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Konica Minolta research reveals the status of digital transformation in European companies
Wednesday 09. March 2022 - Data security was named as the biggest challenge by the companies (34%). Almost four years after the introduction of GDPR in May 2018, the study also concludes that data protection (GDPR) is still a problem for many companies (28%).
Konica Minolta and Keypoint Intelligence’s Digital Transformation Survey unveils challenges of digital transformation and how outsourcing can be a digitalisation enabler
The COVID-19 pandemic accelerated numerous trends surrounding digital transformation, putting tremendous pressure on businesses to adapt remote work infrastructures and digitise their workflows. This overnight transformation has caused its share of pain points, especially among microbusinesses and SMBs that were not used to a remote infrastructure and already strapped for resources and budget. At the same time, many organisations have found outsourcing to be an effective tool at tackling digital transformation shortcomings in their own organisation. However, microbusinesses are behind the pack in terms of digital transformation. These are the findings of the Digital Transformation Survey* conducted by Keypoint Intelligence on behalf of Konica Minolta.
Data security, data protection (GDPR), remote working and shortage of IT personnel are the top challenges
Cybersecurity threats have been a growing issue in recent years and recent trends have only made this challenge greater: The abrupt shift toward remote working and the increased reliance on digital frameworks, coupled with infrastructure and education gaps from employees and companies on handling said workflows, created an atmosphere where criminals could thrive. This is also reflected in the study: Data security was named as the biggest challenge by the companies (34%). Almost four years after the introduction of GDPR in May 2018, the study also concludes that data protection (GDPR) is still a problem for many companies (28%). It is not only large companies that need to follow GDPR requirements, but small to medium-sized enterprises – those with more than 250 employees – must also do so. Looking at other results of the study, we find that around a quarter still have problems with remote working in terms of infrastructure / IT services (26%) and remote working in terms of applications/software (25%). In addition, 25% agreed that keeping up to date with new technologies is a challenge. At the same time, there is a shortage of specialised IT personnel (23%) who can solve these problems.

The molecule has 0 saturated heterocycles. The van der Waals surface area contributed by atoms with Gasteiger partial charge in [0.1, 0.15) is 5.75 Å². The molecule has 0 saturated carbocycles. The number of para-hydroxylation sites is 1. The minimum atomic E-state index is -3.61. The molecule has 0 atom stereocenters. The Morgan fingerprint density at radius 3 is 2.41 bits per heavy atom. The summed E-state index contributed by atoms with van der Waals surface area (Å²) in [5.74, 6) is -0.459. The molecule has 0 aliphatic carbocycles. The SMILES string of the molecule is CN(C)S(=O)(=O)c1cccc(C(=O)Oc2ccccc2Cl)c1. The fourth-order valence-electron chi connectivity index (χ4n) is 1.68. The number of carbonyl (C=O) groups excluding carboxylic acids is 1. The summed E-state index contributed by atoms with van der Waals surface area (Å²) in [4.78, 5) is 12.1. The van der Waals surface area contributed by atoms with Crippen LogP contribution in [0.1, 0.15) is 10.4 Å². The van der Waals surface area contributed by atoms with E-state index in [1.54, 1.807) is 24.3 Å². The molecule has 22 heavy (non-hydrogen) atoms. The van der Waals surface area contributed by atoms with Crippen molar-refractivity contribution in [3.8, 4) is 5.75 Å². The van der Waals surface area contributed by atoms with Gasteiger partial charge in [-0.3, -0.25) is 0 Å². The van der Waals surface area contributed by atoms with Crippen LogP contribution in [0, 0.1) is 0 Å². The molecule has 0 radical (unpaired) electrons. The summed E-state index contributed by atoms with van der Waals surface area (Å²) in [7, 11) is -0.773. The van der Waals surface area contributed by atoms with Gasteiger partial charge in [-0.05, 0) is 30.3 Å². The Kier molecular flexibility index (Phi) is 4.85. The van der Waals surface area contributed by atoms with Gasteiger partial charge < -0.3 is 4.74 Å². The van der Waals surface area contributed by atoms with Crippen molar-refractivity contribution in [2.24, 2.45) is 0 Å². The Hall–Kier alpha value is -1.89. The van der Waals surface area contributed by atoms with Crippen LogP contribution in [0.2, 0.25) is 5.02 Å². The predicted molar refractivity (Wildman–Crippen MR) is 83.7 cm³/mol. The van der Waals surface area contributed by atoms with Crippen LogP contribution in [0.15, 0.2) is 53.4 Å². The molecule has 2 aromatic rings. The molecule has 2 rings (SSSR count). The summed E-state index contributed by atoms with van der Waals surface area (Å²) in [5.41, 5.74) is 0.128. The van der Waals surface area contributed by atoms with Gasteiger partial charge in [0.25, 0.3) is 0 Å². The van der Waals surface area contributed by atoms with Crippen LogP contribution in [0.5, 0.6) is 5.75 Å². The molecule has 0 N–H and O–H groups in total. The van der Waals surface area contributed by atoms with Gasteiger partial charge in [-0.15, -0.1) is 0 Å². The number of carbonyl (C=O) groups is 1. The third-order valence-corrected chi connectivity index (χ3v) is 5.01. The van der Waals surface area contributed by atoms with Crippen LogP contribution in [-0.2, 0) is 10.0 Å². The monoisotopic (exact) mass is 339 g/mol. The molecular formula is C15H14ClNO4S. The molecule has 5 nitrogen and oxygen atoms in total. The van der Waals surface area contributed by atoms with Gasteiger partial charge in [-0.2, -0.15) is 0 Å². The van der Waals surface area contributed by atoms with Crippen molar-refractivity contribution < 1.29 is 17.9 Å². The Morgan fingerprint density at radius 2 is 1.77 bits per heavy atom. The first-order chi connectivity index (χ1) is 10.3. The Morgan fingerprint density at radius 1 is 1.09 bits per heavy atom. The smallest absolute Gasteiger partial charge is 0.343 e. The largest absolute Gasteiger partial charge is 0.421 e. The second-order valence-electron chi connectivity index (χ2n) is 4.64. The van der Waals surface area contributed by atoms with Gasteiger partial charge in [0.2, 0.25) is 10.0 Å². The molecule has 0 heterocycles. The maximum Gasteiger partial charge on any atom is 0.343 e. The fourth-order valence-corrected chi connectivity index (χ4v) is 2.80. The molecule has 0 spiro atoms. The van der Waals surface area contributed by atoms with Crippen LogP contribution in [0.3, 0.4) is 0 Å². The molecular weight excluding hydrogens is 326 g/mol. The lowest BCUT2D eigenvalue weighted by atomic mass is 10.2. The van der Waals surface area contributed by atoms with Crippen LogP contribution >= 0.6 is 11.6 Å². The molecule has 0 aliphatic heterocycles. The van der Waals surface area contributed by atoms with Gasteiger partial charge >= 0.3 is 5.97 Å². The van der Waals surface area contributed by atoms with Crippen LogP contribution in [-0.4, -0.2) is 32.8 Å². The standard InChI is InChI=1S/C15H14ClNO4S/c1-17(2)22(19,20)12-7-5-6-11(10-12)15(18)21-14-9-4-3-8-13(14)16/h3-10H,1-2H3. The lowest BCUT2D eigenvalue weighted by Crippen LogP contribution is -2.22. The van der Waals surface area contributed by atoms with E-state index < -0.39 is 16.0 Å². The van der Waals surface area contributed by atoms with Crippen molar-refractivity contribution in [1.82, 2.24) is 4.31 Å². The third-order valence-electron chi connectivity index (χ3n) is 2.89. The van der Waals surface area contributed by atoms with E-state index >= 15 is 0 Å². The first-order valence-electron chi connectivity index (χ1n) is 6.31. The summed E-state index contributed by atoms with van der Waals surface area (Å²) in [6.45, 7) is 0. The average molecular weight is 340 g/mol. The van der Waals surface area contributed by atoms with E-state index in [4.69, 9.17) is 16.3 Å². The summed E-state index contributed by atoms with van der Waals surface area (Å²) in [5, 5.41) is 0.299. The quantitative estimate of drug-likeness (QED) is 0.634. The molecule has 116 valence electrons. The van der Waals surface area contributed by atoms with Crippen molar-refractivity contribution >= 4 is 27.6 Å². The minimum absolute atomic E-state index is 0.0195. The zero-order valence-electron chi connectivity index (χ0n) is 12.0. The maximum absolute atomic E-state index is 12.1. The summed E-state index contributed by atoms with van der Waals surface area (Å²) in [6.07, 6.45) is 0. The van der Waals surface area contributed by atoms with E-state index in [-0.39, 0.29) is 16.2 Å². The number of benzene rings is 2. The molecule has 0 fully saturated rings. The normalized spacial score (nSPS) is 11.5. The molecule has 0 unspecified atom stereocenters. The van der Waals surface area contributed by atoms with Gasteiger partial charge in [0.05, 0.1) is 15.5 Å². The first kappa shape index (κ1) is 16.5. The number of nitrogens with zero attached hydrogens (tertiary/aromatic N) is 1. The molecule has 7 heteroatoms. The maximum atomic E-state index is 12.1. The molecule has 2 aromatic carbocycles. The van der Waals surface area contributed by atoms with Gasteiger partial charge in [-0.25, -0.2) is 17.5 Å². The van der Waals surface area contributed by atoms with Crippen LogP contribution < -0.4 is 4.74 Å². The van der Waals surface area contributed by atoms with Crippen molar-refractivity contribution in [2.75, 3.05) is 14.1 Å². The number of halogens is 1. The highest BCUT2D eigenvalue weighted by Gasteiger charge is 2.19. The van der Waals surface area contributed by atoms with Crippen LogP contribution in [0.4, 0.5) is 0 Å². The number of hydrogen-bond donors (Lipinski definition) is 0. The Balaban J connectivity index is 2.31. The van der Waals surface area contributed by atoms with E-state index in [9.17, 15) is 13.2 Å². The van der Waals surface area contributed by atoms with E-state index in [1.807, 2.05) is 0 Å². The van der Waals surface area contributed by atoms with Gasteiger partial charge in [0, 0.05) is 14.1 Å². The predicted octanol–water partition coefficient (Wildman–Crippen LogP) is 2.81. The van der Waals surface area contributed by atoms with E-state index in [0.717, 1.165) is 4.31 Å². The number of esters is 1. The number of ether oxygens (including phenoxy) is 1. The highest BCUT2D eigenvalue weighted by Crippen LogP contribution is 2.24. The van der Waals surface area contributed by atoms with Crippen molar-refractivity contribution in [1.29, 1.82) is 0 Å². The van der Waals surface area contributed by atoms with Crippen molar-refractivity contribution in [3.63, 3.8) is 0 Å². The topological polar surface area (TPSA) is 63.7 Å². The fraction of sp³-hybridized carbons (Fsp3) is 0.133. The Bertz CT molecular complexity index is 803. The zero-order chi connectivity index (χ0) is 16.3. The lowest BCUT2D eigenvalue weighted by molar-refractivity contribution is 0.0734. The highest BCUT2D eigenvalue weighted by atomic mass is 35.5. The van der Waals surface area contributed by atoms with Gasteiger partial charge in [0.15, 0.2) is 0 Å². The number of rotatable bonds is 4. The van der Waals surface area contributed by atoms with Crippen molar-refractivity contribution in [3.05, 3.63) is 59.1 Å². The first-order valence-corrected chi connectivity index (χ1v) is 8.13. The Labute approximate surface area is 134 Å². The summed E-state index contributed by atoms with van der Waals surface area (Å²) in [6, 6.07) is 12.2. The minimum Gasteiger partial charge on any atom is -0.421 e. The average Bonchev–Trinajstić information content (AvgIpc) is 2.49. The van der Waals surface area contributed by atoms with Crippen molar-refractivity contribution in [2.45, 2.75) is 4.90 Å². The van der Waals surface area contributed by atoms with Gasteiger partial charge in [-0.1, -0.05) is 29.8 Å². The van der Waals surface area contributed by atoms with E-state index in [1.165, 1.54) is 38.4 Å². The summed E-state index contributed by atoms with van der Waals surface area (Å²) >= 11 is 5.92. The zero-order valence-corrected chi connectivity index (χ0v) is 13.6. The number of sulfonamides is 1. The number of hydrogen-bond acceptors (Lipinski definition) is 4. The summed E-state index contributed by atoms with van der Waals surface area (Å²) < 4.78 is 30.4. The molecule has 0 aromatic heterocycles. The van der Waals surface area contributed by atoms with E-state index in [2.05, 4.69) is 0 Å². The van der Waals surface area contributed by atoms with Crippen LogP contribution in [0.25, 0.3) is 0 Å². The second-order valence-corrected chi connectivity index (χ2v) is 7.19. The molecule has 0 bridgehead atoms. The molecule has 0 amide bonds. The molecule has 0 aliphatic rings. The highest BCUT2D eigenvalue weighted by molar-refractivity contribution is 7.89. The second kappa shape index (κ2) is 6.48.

More than half of the companies outsource
To overcome these challenges, many organisations are getting external support. More than half of all organisations (51%) had already outsourced at least part of their workflows. Above all, IT security and data protection are at the top of the list of outsourced activities (46%). No wonder, issues of this nature can literally bankrupt organisations if not handled rapidly and effectively – security simply cannot wait. Application development (34%) and IT infrastructure (33%) are also frequently outsourced. Disruptions to either of these fields would mean lost productivity and potential security risks. The growing use of outsourcing reflects the reality that skilled IT personnel are in short supply. Many IT staff are also currently feeling overloaded and under immense stress from having to shift to remote workflow solutions, while maintaining data security and compliance.
“For companies of all sizes, there are still many hurdles to overcome in the journey to digital transformation. Our study shows that many organisations have found outsourcing to be an effective tool at tackling digital transformation shortcomings in their own organisation. An external provider can support a company quickly and effectively with additional IT expertise and suitable IT solutions”, states Olaf Lorenz.
Head of International Marketing Division, Konica Minolta Business Solutions Europe
Majority of companies have already adapted some form of cloud solution